First World War
What were the impacts of WWI on women's roles in society ?
Women's football in WWI
Dick, Kerr Ladies were global stars and found themselves in demand from the likes of Pathe News

Rise and fall of women's football

There was a huge growth in women's football during the war when women were called upon to do factory jobs left by the men who had gone to fight. On Christmas Day in 1917, 10,000 spectators watched two women's teams playing at Preston. And when Dick Kerr's Ladies played St Helen's Ladies on Boxing Day 1920 they pulled in a crowd of 53,000 at Everton's Goodison Park ground, with thousands more fans locked outside. Everton men's highest attendance this season (2014/15) was 39,000.
Play during the Theatrical Ladies Football match at Tottenham, north London, in 1912

The first football star was a woman
Lily Parr was a winger and one of the first female professional players. She played for the Dick Kerr's Ladies team which got its name from the munitions factory in Preston where most of the team worked during World War One. They were the first women's team to play wearing shorts and the first to go on an overseas tour. Lily was also a smoker and her wages were supplemented by packets of Woodbine cigarettes.

Lily Parr

But then the women's game was effectively banned

Women's football matches then pulled bigger crowds than most men's games - sometimes more than 50,000. In the 1920s the sport flourished with around 150 women's teams in England.

But, on 5 December 1921, the Football Association banned women from playing on FA-affiliated pitches which meant stars like Lily Parr could no longer play at grounds with spectator facilities. The FA at the time said "the game of football is quite unsuitable for females and ought not to be encouraged".

Women's contribution to the war efforts

Women contributed to the war effort, each in their own way. There were the women of farming families who, in predominantly rural and agriculture-based countries like France and Belgium, took over the field work and food production from the summer of 1914 onward; the women who volunteered as military nurses; the “war godmothers” who wrote and sent packages to soldiers at the front and visited the wounded in the hospitals; the city women who made up for the manpower shortage in a wide range of activities, from driving tramways to working more than 10 hours a day in munitions factories

Women railway workers in France, 1917.<br>Agence Rol, Bibliothèque nationale de France, Département Estampes et photographie [EI-13 (580)].

Women working in the Renault factories in Billancourt
The 1920’s Flapper

When you were referred to as a bit of a flapper in the 1920’s, it was not kindly meant. But there was indeed a flapper look and it has endured to this day as the defining, though not accurate, look of the decade.The Silhouette was tubular, the backless chemise dress – outrageous! A lowered waistline, bobbed hair, feather boas and long necklines and cigarette holders. The new slang and oodles of faux jewelry completed the effect of the quintessential flapper.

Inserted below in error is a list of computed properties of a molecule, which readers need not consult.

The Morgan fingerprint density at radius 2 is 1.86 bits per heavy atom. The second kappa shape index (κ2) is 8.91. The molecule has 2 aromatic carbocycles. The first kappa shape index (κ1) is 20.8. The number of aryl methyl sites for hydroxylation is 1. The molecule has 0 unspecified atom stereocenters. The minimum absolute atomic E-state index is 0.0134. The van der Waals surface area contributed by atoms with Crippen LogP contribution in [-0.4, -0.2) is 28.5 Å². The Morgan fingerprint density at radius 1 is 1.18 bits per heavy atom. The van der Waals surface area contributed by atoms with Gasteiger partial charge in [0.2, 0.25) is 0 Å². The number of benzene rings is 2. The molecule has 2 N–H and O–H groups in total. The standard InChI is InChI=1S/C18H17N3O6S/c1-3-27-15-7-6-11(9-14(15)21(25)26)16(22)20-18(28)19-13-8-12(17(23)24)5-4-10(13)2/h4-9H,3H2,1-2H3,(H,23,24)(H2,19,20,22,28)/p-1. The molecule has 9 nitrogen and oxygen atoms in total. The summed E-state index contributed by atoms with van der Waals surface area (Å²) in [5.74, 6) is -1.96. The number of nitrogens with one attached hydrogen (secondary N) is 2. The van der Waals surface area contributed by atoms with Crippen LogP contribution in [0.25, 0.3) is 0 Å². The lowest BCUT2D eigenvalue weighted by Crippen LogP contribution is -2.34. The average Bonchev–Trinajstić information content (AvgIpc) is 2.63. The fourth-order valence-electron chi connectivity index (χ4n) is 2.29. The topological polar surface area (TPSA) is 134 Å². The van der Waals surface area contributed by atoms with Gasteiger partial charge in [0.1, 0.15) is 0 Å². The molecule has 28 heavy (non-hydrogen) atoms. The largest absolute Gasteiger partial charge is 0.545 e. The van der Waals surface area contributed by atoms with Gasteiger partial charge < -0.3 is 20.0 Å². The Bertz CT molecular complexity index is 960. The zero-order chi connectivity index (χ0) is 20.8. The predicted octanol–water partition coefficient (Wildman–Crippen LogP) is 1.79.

Flapper Joan Crawford – Our Dancing Daughters 1928

Audiences were mesmerized by those early icons of the silver screen such as Theda Bara, Gloria Swanson, Alice White, Louise Brooks, Clara Bow and Colleen Moore. They inspired millions of women to copy their fashion, coiffures and make-up looks.

Hairstyles of the 1920s – as with most other aspects of the 1920’s woman’s look – were short short short ! The First World War forced many women – who worked in dangerous situations like munitions factories – to tie up their hair or in many cases, crop their locks altogether. The ‘short crop’ or ‘chignon‘ hairstyle became so common in Holland, France and Germany by 1918 that soon famous stars like Irene Castle were playfully adopting them. In response, milliners answered the call by designing closer fitting hats. French milliner Caroline Riboux developed the ‘cloche hat‘ ( meaning ‘bell’) in 1919 which was often fashioned round a clients head
1920’s hairstyles – bobs-crops-finger waves-shingles

Female emancipation

Whilst most women did not fight on the front lines of World War One, they were still heavily involved in the war effort, from nursing and ambulance driving to working in munitions factories. These weren’t necessarily glamorous jobs, but they afforded women a degree of independence, both financially and socially, that proved to be a taster of what was to come. The campaign for women’s suffrage was bolstered by the contribution of almost every woman during World War One, ‘proving’, as it were, that women were valuable beyond domestic spheres, that they were a crucial part of Britain’s society, economy and workforce. By the early years of the 20th century, women had won the right to vote in national elections in New Zealand (1893), Australia (1902), Finland (1906), and Norway (1913). World War I and its aftermath speeded up the enfranchisement of women in the countries of Europe and elsewhere. In the period 1914–39, women in 28 additional countries acquired either equal voting rights with men or the right to vote in national elections. In Britain, the 1918 Representation of the People Act extended the franchise to a fraction of adult women and the 1928 Act extended this to all women over the age of 21.

Women picket the White House in Washington, in 1917, demanding full access to voting rights.

Later, the 1920s saw a cultural reaction against the constraints of society from many younger women: bobbed hair, higher hemlines, ‘boyish’ dresses, smoking and drinking in public, courting several suitors and dancing wildly to new music were all ways that women asserted their newfound independence.

The Flapper – 1920s fashion by Coles Phillips